Control subjects were recruited from demographically similar backgrounds using survey research lists and through telephone contact. First-degree relatives of schizophrenia patients and control subjects were included if they were biological relatives and met inclusion criteria requirements. The non-patient version of the Structural Clinical Interview for DSM-IV (SCID-NP) was administered to controls and the first-degree relatives of both controls and patients. No individual with a schizophrenia spectrum disorder (i.e. schizophrenia, schizoaffective disorder, or schizotypal, paranoid, avoidant, schizoid personality disorders) or a psychotic disorder was included in any of the control groups, including the first-degree relatives of the patients. Selected sections of the Structural Clinical Interview for DSM-IV Axis II disorders (First et al., 1997a) were also administered to subjects by clinical interview. Six control and eight patient relatives met additional diagnostic criteria for additional Axis 1 or II diagnoses (mood disorders:n = 3, n = 6, respectively, anxiety disorder: n = 2, n = 4, respectively, attention-deficit/hyperactivity disorder:n = 3, n = 1, respectively, conduct disorders n = 2, n = 1, respectively; and antisocial personality disorder: n = 0, n = 1, respectively). Control and patient relatives were receiving the following medications: vitamins: n = 6, n = 2, respectively; antihypertensives: n = 1, n = 3, respectively; hormones: n = 1, n = 0, respectively; pain control: n = 2, n = 3, respectively; insulin: n = 0, n = 1, respectively; antihistamines: n = 1, n = 0, respectively; antibiotics: n = 0, n = 1, respectively; arthritis/lupus: n = 0, n = 1, respectively; muscle relaxant: n = 0, n = 1, respectively.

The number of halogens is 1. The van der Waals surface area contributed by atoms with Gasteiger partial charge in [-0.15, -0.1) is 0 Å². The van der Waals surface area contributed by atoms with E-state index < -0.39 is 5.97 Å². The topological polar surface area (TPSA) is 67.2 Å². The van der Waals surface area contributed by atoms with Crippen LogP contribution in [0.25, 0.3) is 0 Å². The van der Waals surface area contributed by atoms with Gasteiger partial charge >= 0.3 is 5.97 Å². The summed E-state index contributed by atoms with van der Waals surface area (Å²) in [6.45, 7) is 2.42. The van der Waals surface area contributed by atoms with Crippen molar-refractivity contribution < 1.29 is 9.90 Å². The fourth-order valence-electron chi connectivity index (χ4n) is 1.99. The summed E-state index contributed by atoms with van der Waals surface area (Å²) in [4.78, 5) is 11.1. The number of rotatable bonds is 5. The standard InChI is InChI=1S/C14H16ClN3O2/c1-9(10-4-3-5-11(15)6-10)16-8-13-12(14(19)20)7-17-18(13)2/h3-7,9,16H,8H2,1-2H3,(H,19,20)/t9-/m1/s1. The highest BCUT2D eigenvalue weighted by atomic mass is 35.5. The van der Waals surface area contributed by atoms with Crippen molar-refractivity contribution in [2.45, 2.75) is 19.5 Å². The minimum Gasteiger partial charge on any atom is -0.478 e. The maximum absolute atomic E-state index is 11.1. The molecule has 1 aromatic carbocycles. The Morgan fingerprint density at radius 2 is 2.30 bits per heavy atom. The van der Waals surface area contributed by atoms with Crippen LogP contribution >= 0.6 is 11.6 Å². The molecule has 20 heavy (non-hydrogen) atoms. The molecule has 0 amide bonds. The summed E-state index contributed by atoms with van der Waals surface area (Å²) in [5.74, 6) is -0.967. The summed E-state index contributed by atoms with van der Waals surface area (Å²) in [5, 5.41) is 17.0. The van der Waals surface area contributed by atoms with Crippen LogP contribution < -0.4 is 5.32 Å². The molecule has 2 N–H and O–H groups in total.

Exclusion criteria for all subjects included neurological disorders (e.g. temporal lobe epilepsy) and mental retardation and any evidence of drug abuse or alcoholism within six months prior to assessment. Any abnormalities, e.g. calcifications or cysts, identified in the T1-weighted scans by a neuroradiologist were excluded from the study. Patients were additionally excluded if there was any evidence that a past history of substance abuse triggered the psychotic episode, interfered with diagnosis or was a prominent factor in the course of illness. Control subjects were excluded if they had any evidence of drug abuse or alcoholism in the six months prior to assessment or any past history of alcohol abuse.